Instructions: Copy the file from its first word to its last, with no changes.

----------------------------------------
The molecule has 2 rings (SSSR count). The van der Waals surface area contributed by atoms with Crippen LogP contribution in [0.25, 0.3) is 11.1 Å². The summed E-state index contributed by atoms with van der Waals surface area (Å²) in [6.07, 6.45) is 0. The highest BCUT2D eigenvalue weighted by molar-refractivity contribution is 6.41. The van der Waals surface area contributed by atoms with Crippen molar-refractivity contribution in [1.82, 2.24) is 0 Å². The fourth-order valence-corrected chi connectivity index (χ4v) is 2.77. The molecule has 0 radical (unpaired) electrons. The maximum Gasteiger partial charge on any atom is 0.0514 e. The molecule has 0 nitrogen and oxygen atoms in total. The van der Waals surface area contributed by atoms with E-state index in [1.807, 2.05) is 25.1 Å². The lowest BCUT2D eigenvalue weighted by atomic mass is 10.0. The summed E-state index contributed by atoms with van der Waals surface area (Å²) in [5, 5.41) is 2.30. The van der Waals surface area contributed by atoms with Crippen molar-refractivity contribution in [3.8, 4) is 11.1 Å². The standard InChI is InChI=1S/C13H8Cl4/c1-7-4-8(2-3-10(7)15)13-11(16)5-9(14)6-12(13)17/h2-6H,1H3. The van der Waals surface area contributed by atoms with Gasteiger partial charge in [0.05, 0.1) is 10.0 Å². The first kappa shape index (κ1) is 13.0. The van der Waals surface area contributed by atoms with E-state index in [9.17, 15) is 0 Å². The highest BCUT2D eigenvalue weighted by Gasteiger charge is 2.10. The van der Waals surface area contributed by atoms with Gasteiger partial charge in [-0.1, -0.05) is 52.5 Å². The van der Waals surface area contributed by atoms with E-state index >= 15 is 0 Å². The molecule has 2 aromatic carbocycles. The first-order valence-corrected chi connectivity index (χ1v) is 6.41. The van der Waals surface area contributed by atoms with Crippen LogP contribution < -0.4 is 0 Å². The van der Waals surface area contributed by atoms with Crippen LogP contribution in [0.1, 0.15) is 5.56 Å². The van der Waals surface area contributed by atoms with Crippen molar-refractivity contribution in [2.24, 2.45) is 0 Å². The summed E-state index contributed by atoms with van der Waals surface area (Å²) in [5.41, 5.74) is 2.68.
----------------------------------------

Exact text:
The molecule has 2 rings (SSSR count). The van der Waals surface area contributed by atoms with Crippen LogP contribution in [0.25, 0.3) is 11.1 Å². The summed E-state index contributed by atoms with van der Waals surface area (Å²) in [6.07, 6.45) is 0. The highest BCUT2D eigenvalue weighted by molar-refractivity contribution is 6.41. The van der Waals surface area contributed by atoms with Crippen molar-refractivity contribution in [1.82, 2.24) is 0 Å². The fourth-order valence-corrected chi connectivity index (χ4v) is 2.77. The molecule has 0 radical (unpaired) electrons. The maximum Gasteiger partial charge on any atom is 0.0514 e. The molecule has 0 nitrogen and oxygen atoms in total. The van der Waals surface area contributed by atoms with E-state index in [1.807, 2.05) is 25.1 Å². The lowest BCUT2D eigenvalue weighted by atomic mass is 10.0. The summed E-state index contributed by atoms with van der Waals surface area (Å²) in [5, 5.41) is 2.30. The van der Waals surface area contributed by atoms with Crippen molar-refractivity contribution in [3.8, 4) is 11.1 Å². The standard InChI is InChI=1S/C13H8Cl4/c1-7-4-8(2-3-10(7)15)13-11(16)5-9(14)6-12(13)17/h2-6H,1H3. The van der Waals surface area contributed by atoms with Gasteiger partial charge in [0.05, 0.1) is 10.0 Å². The first kappa shape index (κ1) is 13.0. The van der Waals surface area contributed by atoms with E-state index in [9.17, 15) is 0 Å². The highest BCUT2D eigenvalue weighted by Gasteiger charge is 2.10. The van der Waals surface area contributed by atoms with Gasteiger partial charge in [-0.1, -0.05) is 52.5 Å². The van der Waals surface area contributed by atoms with E-state index >= 15 is 0 Å². The molecule has 2 aromatic carbocycles. The first-order valence-corrected chi connectivity index (χ1v) is 6.41. The van der Waals surface area contributed by atoms with Crippen LogP contribution < -0.4 is 0 Å². The van der Waals surface area contributed by atoms with Crippen LogP contribution in [0.1, 0.15) is 5.56 Å². The van der Waals surface area contributed by atoms with Crippen molar-refractivity contribution in [2.24, 2.45) is 0 Å². The summed E-state index contributed by atoms with van der Waals surface area (Å²) in [5.41, 5.74) is 2.68.